Nahappan refers to her works as “offerings”, making clear the religious aspect of her practice. In Hindu rituals, offerings to the gods are not merely constituted by oil lamps, flowers and foodstuffs, libations of water and milk; the devotee, when s/he enters a temple, is there for darśan. Darśan, to put it quite simply, is the gesture of seeing, and being seen: “The central act of Hindu worship, from the point of view of the lay person, is to stand in the presence of the deity and to behold the image with one’s own eyes, to see and be seen by the deity... the deity presents itself to be seen in its image... And the people “receive” their darśan.”[iii] Offerings to the divine, then, consist of a reciprocal gaze. The Hindu ethos, though, is both ocularcentric and tactile, i.e. it privileges not just the sense of sight, but that of touch as well. The gaze becomes a synesthetic phenomenon: “Seeing, according to Indian notions, is a going forth of the sight towards the object... While the eye touches the object, the vitality that pulsates in it is communicated...”[iv] What this means, of course, is the difficulty of isolating the operations of each sense modality in practice. Like Merleau-Ponty’s “springiness of steel” and “softness of shavings”, the sensuous, tangible existence of things is encoded in the optical register: the process of an intimate scrutiny of textural complexity, akin to the experience of running one’s hand over a surface, distinguishing every bump and indentation, is central to the idea of darśan, to touch with one’s eye.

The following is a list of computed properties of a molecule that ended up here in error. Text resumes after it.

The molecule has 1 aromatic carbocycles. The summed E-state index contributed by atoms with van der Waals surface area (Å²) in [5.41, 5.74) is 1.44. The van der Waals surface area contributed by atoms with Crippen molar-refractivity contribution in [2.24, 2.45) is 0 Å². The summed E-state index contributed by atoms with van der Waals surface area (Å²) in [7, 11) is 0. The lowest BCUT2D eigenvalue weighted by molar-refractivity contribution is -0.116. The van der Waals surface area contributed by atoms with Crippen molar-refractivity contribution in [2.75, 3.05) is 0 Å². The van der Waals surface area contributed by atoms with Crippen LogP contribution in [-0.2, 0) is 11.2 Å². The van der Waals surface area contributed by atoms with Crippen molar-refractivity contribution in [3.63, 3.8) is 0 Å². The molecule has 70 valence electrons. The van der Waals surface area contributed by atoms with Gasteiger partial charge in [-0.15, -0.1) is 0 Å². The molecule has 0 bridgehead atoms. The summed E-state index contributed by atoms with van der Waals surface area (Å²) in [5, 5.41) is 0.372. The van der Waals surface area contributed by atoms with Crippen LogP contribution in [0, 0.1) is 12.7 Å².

Finally, the multisensory gaze (seeing-touching) bears epistemological implications (knowing). The history of Western thought, for one, is rife with a persistent intertwining of vision and knowledge.[v] Hinduism, as exemplified by the myth of Krishna’s manifestation to Arjuna, is no less susceptible to the enmeshing of the eye, hand and mind.